In this ‘Tricky Clauses’ guide we’re looking at how warranty disclosure works in financing transactions. If you are a founder looking to raise capital for your startup, it’s important to understand what disclosures are, and what information you need to share with your investors. Here’s what you need to know with some tips for founders.
what are disclosures and why are they important?
When a startup is raising capital, it will most likely sign a share subscription agreement. That agreement will contain warranties – statements about the company and its business as at the time of closing. These may be absolute statements relating to issues such as IP ownership, no outstanding claims and compliance with laws. Or they might specifically require further disclosure of information to investors.
If there are exceptions to any warranty, the company should make disclosures to investors to avoid a breach of warranty after the deal has closed.
why is disclosure important?
Disclosure, or disclosing exceptions to the warranties, protects the startup and the founders.
If a founder or its company is in breach of warranty, they may have to pay some money back to investors to settle the claim. But if investors are notified of an issue before closing the deal, they cannot then bring a claim for a breach of warranty after completion.
Warranties are usually qualified by information that is fully and fairly disclosed to investors. By fully and fairly, we really mean disclosed in sufficient detail that investors can clearly understand the issue.
In short, if you know about something, tell the investors before you sign the deal in as much detail as you can. This decreases the chance of facing claims.
types of disclosure to investors
Disclosures are either general or specific disclosures.
Examples of general disclosures include references to the statutory books or accounts of the company, to publicly available searches and to the online data room.
Specific disclosures are facts that, if not disclosed, could result in a breach of warranty, for example, a pending claim that you know about, or where you are aware that a third party is about to terminate a material contract.
how to manage the process
Disclosure is usually made in a schedule to the subscription agreement, or in a separate disclosure letter (download our template disclosure letter). Founders and any key management should review each warranty carefully and consider whether they are aware of issues to disclose.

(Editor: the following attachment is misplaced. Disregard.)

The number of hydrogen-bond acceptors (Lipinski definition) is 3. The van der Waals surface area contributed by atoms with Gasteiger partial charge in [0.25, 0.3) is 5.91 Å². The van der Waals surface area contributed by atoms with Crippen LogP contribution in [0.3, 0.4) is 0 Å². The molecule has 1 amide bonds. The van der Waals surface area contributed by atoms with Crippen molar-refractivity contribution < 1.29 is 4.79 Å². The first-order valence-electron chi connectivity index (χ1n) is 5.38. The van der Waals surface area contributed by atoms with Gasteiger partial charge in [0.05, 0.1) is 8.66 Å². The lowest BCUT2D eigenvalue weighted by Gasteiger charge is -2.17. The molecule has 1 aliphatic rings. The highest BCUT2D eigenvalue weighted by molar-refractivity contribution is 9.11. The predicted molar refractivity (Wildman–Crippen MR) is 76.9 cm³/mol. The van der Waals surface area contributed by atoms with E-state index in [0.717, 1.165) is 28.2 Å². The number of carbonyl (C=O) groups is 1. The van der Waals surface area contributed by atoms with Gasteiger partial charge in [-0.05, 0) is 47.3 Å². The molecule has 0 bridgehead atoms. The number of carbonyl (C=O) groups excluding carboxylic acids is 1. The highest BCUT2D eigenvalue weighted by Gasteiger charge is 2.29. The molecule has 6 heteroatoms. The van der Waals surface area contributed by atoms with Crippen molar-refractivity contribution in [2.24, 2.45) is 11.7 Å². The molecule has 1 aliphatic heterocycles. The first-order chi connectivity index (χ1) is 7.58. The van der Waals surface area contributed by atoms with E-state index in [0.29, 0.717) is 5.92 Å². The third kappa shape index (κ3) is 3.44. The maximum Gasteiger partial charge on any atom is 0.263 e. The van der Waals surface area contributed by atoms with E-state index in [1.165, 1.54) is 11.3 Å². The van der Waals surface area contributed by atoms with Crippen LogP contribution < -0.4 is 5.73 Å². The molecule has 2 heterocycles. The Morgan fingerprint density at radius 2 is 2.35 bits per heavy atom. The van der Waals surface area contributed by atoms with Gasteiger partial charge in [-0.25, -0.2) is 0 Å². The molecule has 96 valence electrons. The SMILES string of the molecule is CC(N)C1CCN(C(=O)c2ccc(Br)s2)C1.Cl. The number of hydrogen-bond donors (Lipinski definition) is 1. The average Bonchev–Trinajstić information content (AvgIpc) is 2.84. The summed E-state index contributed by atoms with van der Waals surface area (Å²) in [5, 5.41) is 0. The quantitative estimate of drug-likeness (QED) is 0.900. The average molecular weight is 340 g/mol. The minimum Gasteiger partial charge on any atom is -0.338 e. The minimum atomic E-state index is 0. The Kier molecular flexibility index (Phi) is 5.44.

A list should be compiled cross-referencing to the relevant warranty. If there are underlying documents in the online dataroom which support the disclosures, mention these too. Make sure that all due diligence documents sent over to investors are uploaded to the dataroom.
don’t leave disclosure until the last minute
Whilst disclosure provides significant protection for the company and founders, it is often left until just before closing. Get on top of the process early and send the draft disclosure schedule or letter to investors as soon as you can. If key issues come up late in the day that were not even referenced in the data room, investors may be spooked by this. Investors may also ask questions about the disclosures or request to see underlying documents. Leaving all this until the last minute can slow down the closing process.
is the whole data room considered to be generally disclosed?
This can be a contentious issue. During due diligence, you might provide hundreds of files to investors. However, due diligence is not the same as disclosure. Don’t assume that all of the data room documents are automatically deemed as disclosed. It depends on what the transaction documentation says.
We recommend that the disclosure letter or schedule formally records that the documents contained in the dataroom are deemed as generally disclosed. Otherwise, only issues specifically disclosed (and referenced documents relating to such issues) will count as exceptions to the warranties.
*Note: There is an increasing trend for VCs in Southeast Asia to reject the general disclosure of data room documents. If this becomes the norm, this could have significant implications for financing transactions, including the time and cost that startups spend on the process. We will drill on this in a future blog.
- include a provision which states that disclosures are applicable to all warranties, not just those warranties against which the disclosure was recorded
- avoid disclosures that do not refer to facts – it is likely investors will reject them as irrelevant
If you have a question about what should be disclosed or not, contact one of our corporate lawyers. We know the process inside and out and can steer you in the right direction.